bis((2-oxoyl-3-(3,5-di-(1,1-dimethylethyl)phenyl)-5-(methyl)phenyl)-(4-methyl-2-phenoxy))-cis-4,5-cyclohexenediylzirconium (IV) dibenzyl,
    C) bis((2-oxoyl-3-(1,2,3,4,6,7,8,9-octahydroanthracen-5-yl)-5-(methyl)phenyl)-(4-t-butyl-2-phenoxy)-1,3-propanediylzirconium (IV) dimethyl,
    bis((2-oxoyl-3-(1,2,3,4,6,7,8,9-octahydroanthracen-5-yl)-5-(methyl)phenyl)-(4-t-butyl-2-phenoxy)-1,3-propanediylzirconium (IV) dichloride,
    bis((2-oxoyl-3-(1,2,3,4,6,7,8,9-octahydroanthracen-5-yl)-5-(methyl)phenyl)-(4-t-butyl-2-phenoxy)-1,3-propanediylzirconium (IV) dibenzyl,
    bis((2-oxoyl-3-(dibenzo-1H-pyrrole-1-yl)-5-(methyl)phenyl)-(4-t-butyl-2-phenoxy)-1,3-propanediylzirconium (IV) dimethyl,
    bis((2-oxoyl-3-(dibenzo-1H-pyrrole-1-yl)-5-(methyl)phenyl)-(4-t-butyl-2-phenoxy)-1,3-propanediylzirconium (N) dichloride,
    bis((2-oxoyl-3-(dibenzo-1H-pyrrole-1-yl)-5-(methyl)phenyl)-(4-t-butyl-2-phenoxy)-1,3-propanediylzirconium (IV) dibenzyl,
    bis((2-oxoyl-3-(3,5-di-(1,1-dimethylethyl)phenyl)-5-(methyl)phenyl)-(4-t-butyl-2-phenoxy)-1,3-propanediylzirconium (IV) dimethyl,
    bis((2-oxoyl-3-(3,5-di-(1,1-dimethylethyl)phenyl)-5-(methyl)phenyl)-(4-t-butyl-2-phenoxy)-1,3-propanediylzirconium (IV) dichloride,
    bis((2-oxoyl-3-(3,5-di-(1,1-dimethylethyl)phenyl)-5-(methyl)phenyl)-(4-t-butyl-2-phenoxy)-1,3-propanediylzirconium (IV) dibenzyl,
    bis((2-oxoyl-3-(1,2,3,4,6,7,8,9-octahydroanthracen-5-yl)-5-(methyl)phenyl)-(4-t-butyl-2-phenoxymethyl)-trans-1,2-cyclohexanediylzirconium (IV) dimethyl,
    bis((2-oxoyl-3-(1,2,3,4,6,7,8,9-octahydroanthracen-5-yl)-5-(methyl)phenyl)-(4-t-butyl-2-phenoxymethyl)-trans-1,2-cyclohexanediylzirconium (IV) dichloride,
    bis((2-oxoyl-3-(1,2,3,4,6,7,8,9-octahydroanthracen-5-yl)-5-(methyl)phenyl)-(4-t-butyl-2-phenoxymethyl)-trans-1,2-cyclohexanediylzirconium (N) dibenzyl,
    bis((2-oxoyl-3-(dibenzo-1H-pyrrole-1-yl)-5-(methyl)phenyl)-(4-t-butyl-2-phenoxymethyl)-trans-1,2-cyclohexanediylzirconium (IV) dimethyl,
    bis((2-oxoyl-3-(dibenzo-1H-pyrrole-1-yl)-5-(methyl)phenyl)-(4-t-butyl-2-phenoxymethyl)-trans-1,2-cyclohexanediylzirconium (IV) dichloride,
    bis((2-oxoyl-3-(dibenzo-1H-pyrrole-1-yl)-5-(methyl)phenyl)-(4-t-butyl-2-phenoxymethyl)-trans-1,2-cyclohexanediylzirconium (IV) dibenzyl
    bis((2-oxoyl-3-(3,5-di-(1,1-dimethylethyl)phenyl)-5-(methyl)phenyl)-(4-t-butyl-2-phenoxymethyl)-trans-1,2-cyclohexanediylzirconium (IV) dimethyl,
    bis((2-oxoyl-3v-5-(methyl)phenyl)-(4-t-butyl-2-phenoxymethyl)-trans-1,2-cyclohexanediylzirconium (IV) dichloride,
    bis((2-oxoyl-3-(3,5-di-(1,1-dimethylethyl)phenyl)-5-(methyl)phenyl)-(4-t-butyl-2-phenoxymethyl)-trans-1,2-cyclohexanediylzirconium (IV) dibenzyl,
    bis((2-oxoyl-3-(1,2,3,4,6,7,8,9-octahydroanthracen-5-yl)-5-(methyl)phenyl)-(4-t-butyl-2-phenoxy))-cis-1,3-cyclohexanediylzirconium (IV) dimethyl,
    bis((2-oxoyl-3-(1,2,3,4,6,7,8,9-octahydroanthracen-5-yl)-5-(methyl)phenyl)-(4-t-butyl-2-phenoxy))-cis-1,3-cyclohexanediylzirconium (IV) dichloride,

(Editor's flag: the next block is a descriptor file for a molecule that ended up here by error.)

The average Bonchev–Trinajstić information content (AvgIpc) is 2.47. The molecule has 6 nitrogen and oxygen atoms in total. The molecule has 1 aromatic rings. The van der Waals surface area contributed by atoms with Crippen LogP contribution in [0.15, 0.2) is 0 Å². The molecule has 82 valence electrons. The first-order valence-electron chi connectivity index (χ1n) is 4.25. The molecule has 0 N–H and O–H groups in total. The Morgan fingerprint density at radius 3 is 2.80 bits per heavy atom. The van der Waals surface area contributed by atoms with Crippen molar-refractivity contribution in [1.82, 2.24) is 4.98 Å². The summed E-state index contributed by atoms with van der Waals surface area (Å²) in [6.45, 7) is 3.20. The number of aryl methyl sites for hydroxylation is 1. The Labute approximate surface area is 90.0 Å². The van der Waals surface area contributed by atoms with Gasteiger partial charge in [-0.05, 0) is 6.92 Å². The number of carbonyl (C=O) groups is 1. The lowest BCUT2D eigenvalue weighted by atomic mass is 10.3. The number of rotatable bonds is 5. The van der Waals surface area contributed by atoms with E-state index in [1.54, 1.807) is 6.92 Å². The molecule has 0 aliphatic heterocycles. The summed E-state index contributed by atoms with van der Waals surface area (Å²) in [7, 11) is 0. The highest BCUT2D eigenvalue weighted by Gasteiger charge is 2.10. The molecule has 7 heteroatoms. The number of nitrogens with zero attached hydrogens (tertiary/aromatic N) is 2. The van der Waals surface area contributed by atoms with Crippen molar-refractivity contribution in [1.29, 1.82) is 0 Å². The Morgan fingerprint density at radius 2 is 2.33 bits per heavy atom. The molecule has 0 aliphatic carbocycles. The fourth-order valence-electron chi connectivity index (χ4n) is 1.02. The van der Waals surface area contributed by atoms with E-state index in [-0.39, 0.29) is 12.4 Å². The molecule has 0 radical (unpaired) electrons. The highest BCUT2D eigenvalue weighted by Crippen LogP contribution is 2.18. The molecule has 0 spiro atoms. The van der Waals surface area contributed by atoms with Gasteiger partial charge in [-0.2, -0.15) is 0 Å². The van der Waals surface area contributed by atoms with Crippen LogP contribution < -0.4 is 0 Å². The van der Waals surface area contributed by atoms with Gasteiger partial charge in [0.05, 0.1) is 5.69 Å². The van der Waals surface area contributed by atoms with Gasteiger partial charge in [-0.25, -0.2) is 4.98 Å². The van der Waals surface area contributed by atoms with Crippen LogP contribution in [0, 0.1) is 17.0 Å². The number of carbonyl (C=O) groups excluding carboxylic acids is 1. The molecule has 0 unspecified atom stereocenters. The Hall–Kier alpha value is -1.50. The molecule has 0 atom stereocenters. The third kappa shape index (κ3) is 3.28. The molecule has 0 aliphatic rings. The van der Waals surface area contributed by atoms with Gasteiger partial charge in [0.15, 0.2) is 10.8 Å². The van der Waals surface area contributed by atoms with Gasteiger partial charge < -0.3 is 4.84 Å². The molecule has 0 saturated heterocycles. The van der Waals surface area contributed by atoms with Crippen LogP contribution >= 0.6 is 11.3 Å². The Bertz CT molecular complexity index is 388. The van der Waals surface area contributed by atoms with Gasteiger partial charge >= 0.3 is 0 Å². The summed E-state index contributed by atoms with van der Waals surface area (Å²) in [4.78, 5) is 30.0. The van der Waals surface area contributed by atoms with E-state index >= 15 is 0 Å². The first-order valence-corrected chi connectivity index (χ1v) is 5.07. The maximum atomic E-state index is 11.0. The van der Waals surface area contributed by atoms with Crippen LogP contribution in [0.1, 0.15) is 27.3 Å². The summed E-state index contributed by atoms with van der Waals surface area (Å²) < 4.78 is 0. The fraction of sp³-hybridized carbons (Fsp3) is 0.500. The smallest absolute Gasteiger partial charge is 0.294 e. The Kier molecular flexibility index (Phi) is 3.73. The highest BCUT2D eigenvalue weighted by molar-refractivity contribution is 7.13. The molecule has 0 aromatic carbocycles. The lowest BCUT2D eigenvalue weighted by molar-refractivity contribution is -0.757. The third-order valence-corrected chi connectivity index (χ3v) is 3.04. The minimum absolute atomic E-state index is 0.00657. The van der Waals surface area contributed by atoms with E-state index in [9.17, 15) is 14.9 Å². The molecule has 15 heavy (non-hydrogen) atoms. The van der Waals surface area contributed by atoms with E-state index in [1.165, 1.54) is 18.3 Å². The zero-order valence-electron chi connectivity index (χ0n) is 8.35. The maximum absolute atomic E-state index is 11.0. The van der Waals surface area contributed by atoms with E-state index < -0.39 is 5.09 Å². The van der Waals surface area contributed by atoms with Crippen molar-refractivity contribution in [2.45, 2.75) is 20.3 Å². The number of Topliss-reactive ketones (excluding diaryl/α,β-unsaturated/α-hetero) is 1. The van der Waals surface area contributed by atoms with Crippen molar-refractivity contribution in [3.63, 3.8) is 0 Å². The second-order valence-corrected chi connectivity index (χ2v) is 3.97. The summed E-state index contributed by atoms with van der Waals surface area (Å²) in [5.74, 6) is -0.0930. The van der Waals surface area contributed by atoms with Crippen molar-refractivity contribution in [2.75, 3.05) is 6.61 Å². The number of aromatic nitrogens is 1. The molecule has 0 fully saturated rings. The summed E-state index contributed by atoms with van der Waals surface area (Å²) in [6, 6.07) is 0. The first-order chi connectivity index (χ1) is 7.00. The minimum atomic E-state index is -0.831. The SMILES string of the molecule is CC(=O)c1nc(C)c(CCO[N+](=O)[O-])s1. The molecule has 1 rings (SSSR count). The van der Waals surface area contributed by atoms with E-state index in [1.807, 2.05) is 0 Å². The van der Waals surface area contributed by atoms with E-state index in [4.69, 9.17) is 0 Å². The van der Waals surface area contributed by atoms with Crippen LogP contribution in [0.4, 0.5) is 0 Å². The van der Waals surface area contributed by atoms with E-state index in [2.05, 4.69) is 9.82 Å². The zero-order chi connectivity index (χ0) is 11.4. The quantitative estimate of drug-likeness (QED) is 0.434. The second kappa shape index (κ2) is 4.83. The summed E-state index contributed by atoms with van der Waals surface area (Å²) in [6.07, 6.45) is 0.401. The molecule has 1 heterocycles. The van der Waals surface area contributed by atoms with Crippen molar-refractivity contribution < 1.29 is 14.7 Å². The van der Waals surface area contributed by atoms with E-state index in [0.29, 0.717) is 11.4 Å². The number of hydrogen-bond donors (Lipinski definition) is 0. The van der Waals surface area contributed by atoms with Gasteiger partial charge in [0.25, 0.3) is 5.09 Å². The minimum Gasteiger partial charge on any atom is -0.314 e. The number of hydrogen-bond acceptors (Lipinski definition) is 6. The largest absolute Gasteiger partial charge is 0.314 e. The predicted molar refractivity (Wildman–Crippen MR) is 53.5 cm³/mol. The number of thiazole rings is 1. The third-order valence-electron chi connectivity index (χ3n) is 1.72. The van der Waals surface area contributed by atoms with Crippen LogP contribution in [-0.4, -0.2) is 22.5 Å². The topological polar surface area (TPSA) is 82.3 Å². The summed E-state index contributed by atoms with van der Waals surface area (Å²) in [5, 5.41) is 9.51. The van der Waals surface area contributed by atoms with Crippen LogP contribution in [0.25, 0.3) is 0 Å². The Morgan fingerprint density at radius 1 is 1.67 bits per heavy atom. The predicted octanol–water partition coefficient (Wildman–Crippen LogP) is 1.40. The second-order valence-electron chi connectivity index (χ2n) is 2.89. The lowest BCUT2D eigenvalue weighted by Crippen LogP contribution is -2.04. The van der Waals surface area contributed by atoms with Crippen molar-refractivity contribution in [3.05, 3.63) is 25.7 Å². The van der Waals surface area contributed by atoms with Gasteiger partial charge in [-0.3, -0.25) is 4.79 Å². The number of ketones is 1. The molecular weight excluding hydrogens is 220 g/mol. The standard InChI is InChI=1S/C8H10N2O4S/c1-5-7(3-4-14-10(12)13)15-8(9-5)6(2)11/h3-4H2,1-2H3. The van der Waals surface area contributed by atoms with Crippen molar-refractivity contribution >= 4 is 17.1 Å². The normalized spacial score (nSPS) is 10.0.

bis((2-oxoyl-3-(1,2,3,4,6,7,8,9-octahydroanthracen-5-yl)-5-(methyl)phenyl)-(4-t-butyl-2-phenoxy))-cis-1,3-cyclohexanediylzirconium (IV) dibenzyl
    bis((2-oxoyl-3-(dibenzo-1H-pyrrole-1-yl)-5-(methyl)phenyl)-(4-t-butyl-2-phenoxy))-cis-1,3-cyclohexanediylzirconium (IV) dimethyl,
    bis((2-oxoyl-3-(dibenzo-1H-pyrrole-1-yl)-5-(methyl)phenyl)-(4-t-butyl-2-phenoxy))-cis-1,3-cyclohexanediylzirconium (IV) dichloride,
    bis((2-oxoyl-3-(dibenzo-1H-pyrrole-1-yl)-5-(methyl)phenyl)-(4-t-butyl-2-phenoxy))-cis-1,3-cyclohexanediylzirconium (IV) dibenzyl,
    bis((2-oxoyl-3-(3,5-di-(1,1-dimethylethyl)phenyl)-5-(methyl)phenyl)-(4-t-butyl-2-phenoxy))-cis-1,3-cyclohexanediylzirconium (IV) dimethyl,
    bis((2-oxoyl-3-(3,5-di-(1,1-dimethylethyl)phenyl)-5-(methyl)phenyl)-(4-t-butyl-2-phenoxy))-cis-1,3-cyclohexanediylzirconium (IV) dichloride,
    bis((2-oxoyl-3-(3,5-di-(1,1-dimethylethyl)phenyl)-5-(methyl)phenyl)-(4-t-butyl-2-phenoxy))--cis-1,3-cyclohexanediylzirconium (IV) dibenzyl
    bis((2-oxoyl-3-(1,2,3,4,6,7,8,9-octahydroanthracen-5-yl)-5-(methyl)phenyl)-(4-t-butyl-2-phenoxy))-cis-4,5-cyclohexenediylzirconium (IV) dimethyl,
    bis((2-oxoyl-3-(1,2,3,4,6,7,8,9-octahydroanthracen-5-yl)-5-(methyl)phenyl)-(4-t-butyl-2-phenoxy))-cis-4,5-cyclohexenediylzirconium (IV) dichloride,
    bis((2-oxoyl-3-(1,2,3,4,6,7,8,9-octahydroanthracen-5-yl)-5-(methyl)phenyl)-(4-t-butyl-2-phenoxy))-cis-4,5-cyclohexenediylzirconium (IV) dibenzyl,
    bis((2-oxoyl-3-(dibenzo-1H-pyrrole-1-yl)-5-(methyl)phenyl)-(4-t-butyl-2-phenoxy))-cis-4,5-cyclohexenediylzirconium (IV) dimethyl,
    bis((2-oxoyl-3-(dibenzo-1H-pyrrole-1-yl)-5-(methyl)phenyl)-(4-t-butyl-2-phenoxy))-cis-4,5-cyclohexenediylzirconium (IV) dichloride,
    bis((2-oxoyl-3-(dibenzo-1H-pyrrole-1-yl)-5-(methyl)phenyl)-(4-t-butyl-2-phenoxy))-cis-4,5-cyclohexenediylzirconium (IV) dibenzyl,
    bis((2-oxoyl-3-(3,5-di-(1,1-dimethylethyl)phenyl)-5-(methyl)phenyl)-(4-t-butyl-2-phenoxy))-cis-4,5-4,5-cyclohexenediylzirconium (IV) dimethyl,